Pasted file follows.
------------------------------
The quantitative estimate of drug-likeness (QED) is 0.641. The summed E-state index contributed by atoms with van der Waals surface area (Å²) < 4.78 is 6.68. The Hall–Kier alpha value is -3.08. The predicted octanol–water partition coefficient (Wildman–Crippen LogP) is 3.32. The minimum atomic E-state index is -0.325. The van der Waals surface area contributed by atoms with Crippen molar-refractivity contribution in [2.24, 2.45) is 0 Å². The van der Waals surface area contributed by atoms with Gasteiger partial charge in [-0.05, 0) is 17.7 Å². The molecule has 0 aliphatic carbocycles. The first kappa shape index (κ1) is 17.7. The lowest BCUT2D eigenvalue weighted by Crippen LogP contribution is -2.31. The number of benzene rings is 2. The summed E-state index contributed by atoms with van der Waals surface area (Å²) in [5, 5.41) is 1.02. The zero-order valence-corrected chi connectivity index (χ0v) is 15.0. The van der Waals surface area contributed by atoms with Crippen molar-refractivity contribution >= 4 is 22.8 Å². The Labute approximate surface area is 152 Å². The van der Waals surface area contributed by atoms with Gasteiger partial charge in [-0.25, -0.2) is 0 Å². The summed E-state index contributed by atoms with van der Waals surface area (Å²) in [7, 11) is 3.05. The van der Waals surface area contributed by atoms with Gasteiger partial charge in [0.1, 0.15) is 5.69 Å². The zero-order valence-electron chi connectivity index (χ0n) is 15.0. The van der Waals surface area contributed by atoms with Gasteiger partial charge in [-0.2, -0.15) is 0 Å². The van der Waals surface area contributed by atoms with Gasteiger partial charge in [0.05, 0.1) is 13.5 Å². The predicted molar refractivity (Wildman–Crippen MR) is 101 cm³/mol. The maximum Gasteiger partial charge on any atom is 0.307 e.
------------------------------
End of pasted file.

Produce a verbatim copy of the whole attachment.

The quantitative estimate of drug-likeness (QED) is 0.641. The summed E-state index contributed by atoms with van der Waals surface area (Å²) < 4.78 is 6.68. The Hall–Kier alpha value is -3.08. The predicted octanol–water partition coefficient (Wildman–Crippen LogP) is 3.32. The minimum atomic E-state index is -0.325. The van der Waals surface area contributed by atoms with Crippen molar-refractivity contribution in [2.24, 2.45) is 0 Å². The van der Waals surface area contributed by atoms with Gasteiger partial charge in [-0.05, 0) is 17.7 Å². The molecule has 0 aliphatic carbocycles. The first kappa shape index (κ1) is 17.7. The lowest BCUT2D eigenvalue weighted by Crippen LogP contribution is -2.31. The number of benzene rings is 2. The summed E-state index contributed by atoms with van der Waals surface area (Å²) in [5, 5.41) is 1.02. The zero-order valence-corrected chi connectivity index (χ0v) is 15.0. The van der Waals surface area contributed by atoms with Crippen molar-refractivity contribution >= 4 is 22.8 Å². The Labute approximate surface area is 152 Å². The van der Waals surface area contributed by atoms with Gasteiger partial charge in [-0.25, -0.2) is 0 Å². The summed E-state index contributed by atoms with van der Waals surface area (Å²) in [7, 11) is 3.05. The van der Waals surface area contributed by atoms with Gasteiger partial charge in [0.1, 0.15) is 5.69 Å². The zero-order valence-electron chi connectivity index (χ0n) is 15.0. The van der Waals surface area contributed by atoms with Gasteiger partial charge in [-0.2, -0.15) is 0 Å². The van der Waals surface area contributed by atoms with Gasteiger partial charge in [0.05, 0.1) is 13.5 Å². The predicted molar refractivity (Wildman–Crippen MR) is 101 cm³/mol. The maximum Gasteiger partial charge on any atom is 0.307 e.